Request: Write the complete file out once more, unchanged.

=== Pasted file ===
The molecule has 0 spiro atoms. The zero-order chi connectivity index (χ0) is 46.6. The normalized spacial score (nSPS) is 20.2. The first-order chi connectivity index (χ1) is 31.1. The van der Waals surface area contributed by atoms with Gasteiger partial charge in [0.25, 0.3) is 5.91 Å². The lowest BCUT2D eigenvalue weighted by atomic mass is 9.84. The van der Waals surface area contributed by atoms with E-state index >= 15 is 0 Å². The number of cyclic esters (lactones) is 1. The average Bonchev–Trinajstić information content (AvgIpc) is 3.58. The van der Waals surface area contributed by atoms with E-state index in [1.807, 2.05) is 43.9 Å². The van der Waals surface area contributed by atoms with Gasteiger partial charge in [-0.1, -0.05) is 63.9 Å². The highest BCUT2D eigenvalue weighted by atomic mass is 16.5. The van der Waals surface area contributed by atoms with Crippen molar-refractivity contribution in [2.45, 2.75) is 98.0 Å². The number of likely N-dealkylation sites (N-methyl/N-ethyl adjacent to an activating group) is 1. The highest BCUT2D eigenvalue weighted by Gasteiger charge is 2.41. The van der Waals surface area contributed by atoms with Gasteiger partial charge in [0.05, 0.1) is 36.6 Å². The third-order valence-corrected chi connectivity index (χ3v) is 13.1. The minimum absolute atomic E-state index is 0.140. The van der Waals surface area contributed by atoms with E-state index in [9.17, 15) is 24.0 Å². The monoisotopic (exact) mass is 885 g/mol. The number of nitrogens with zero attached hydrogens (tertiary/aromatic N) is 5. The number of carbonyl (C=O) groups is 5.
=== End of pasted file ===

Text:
The molecule has 0 spiro atoms. The zero-order chi connectivity index (χ0) is 46.6. The normalized spacial score (nSPS) is 20.2. The first-order chi connectivity index (χ1) is 31.1. The van der Waals surface area contributed by atoms with Gasteiger partial charge in [0.25, 0.3) is 5.91 Å². The lowest BCUT2D eigenvalue weighted by atomic mass is 9.84. The van der Waals surface area contributed by atoms with E-state index >= 15 is 0 Å². The number of cyclic esters (lactones) is 1. The average Bonchev–Trinajstić information content (AvgIpc) is 3.58. The van der Waals surface area contributed by atoms with E-state index in [1.807, 2.05) is 43.9 Å². The van der Waals surface area contributed by atoms with Gasteiger partial charge in [-0.1, -0.05) is 63.9 Å². The highest BCUT2D eigenvalue weighted by atomic mass is 16.5. The van der Waals surface area contributed by atoms with Crippen molar-refractivity contribution in [2.45, 2.75) is 98.0 Å². The number of likely N-dealkylation sites (N-methyl/N-ethyl adjacent to an activating group) is 1. The highest BCUT2D eigenvalue weighted by Gasteiger charge is 2.41. The van der Waals surface area contributed by atoms with Gasteiger partial charge in [0.05, 0.1) is 36.6 Å². The third-order valence-corrected chi connectivity index (χ3v) is 13.1. The minimum absolute atomic E-state index is 0.140. The van der Waals surface area contributed by atoms with E-state index in [9.17, 15) is 24.0 Å². The monoisotopic (exact) mass is 885 g/mol. The number of nitrogens with zero attached hydrogens (tertiary/aromatic N) is 5. The number of carbonyl (C=O) groups is 5.